In terms of academic freedom, Professor McLoon said she does not see clarity in the definition of cultural competency. The definitional issues are not only in education curricula, Professor Elliott responded; they come in law and medicine, and other fields as well. When one tries to create a curriculum that addresses cultural competency as part of it, what does that mean? She has, for example, talked with tribal elders about what it means for Native Americans.
Dr. Craig reported that he and his wife read the Kersten column Sunday morning and had a conversation about it. His wife is a CEHD graduate and worked in the Minneapolis Public Schools for 20 years; she believes that inadequate cultural competency is a problem for many teachers. What bothered them in the article was the indoctrination of University students -- what about their academic freedom? Dean Quam said she did not believe it was the intent of any faculty member to narrow the perspective or beliefs of any student, but to expand them ("have you thought about . . . .?"). The intent is to broaden views, not restrict them. The translation in the Kersten column and FIRE letter, however, was "we will tell students what to believe," rather than asking students to explore a full range of views.
These are notes by faculty members, Vice Provost Carney said; academic freedom includes faculty members composing notes without harassment. They were not intended to be released and they are not recommendations. Everyone has been on groups where people changed their mind, but it is important to protect the right to express preliminary ideas that may not ever come out in a report. Everyone has been involved in meetings where the early discussions were not released, and if they all will be, people will not be bold. She reported that she serves on the TERI advisory board and said it is doing very interesting work. One can disagree with a final report that comes out and it was unfortunate these notes were identified as a final product. She said that as a board member she has read all the notes from all the task forces--but she read them as NOTES. Some of them are bold and exciting and she looks forward to seeing how they appear in the final recommendations. But she said she believed the institution should protect the academic freedom of faculty who engage to do this kind of work.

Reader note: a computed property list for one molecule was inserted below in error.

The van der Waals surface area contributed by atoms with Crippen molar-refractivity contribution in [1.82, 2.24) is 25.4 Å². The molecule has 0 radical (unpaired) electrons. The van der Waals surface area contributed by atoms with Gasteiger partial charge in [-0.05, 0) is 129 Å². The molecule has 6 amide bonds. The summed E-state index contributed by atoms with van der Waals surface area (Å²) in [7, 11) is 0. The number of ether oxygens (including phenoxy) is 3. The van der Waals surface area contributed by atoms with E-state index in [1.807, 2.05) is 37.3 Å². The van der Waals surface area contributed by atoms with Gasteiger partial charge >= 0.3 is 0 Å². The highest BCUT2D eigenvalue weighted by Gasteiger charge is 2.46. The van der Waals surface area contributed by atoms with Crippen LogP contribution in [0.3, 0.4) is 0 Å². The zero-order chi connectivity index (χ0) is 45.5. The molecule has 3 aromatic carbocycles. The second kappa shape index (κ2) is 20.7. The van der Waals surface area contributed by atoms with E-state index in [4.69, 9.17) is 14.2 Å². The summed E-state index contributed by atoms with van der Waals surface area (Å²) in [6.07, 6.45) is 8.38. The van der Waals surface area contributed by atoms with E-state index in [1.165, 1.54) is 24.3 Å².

Professor McLoon said she was not sure that supporting faculty having opinions negates the ability to disagree, because that opens up more dialogue, even if some go too far. These notes talk about students recognizing white privilege and all taking the IDI.
Professor Anderson said she was upset because this is a flash in the pan about something that is not final. What this controversy argues for is the need to create a safe environment in which to pursue discussions. One can say strong things while brainstorming. Things should be taken public at a certain time, and these notes were perhaps contributed prematurely. The notes were available to task force members and forwarded by someone to the press and others, Professor Elliott said. Which violated the understanding of those doing the work, Dr. Carney added. Professor McLoon asked if she could not look at the notes. They have made them all open, Dean Quam said, and it is healthy for everyone to look at them. As a dean, she has found this a teachable moment for the faculty: the worst thing that could happen is that faculty could influence policy but will be inhibited from seeking to do so because of the risk that would be involved. As the person responsible for the college, she would expect it and the University to support the right of faculty members to express their views.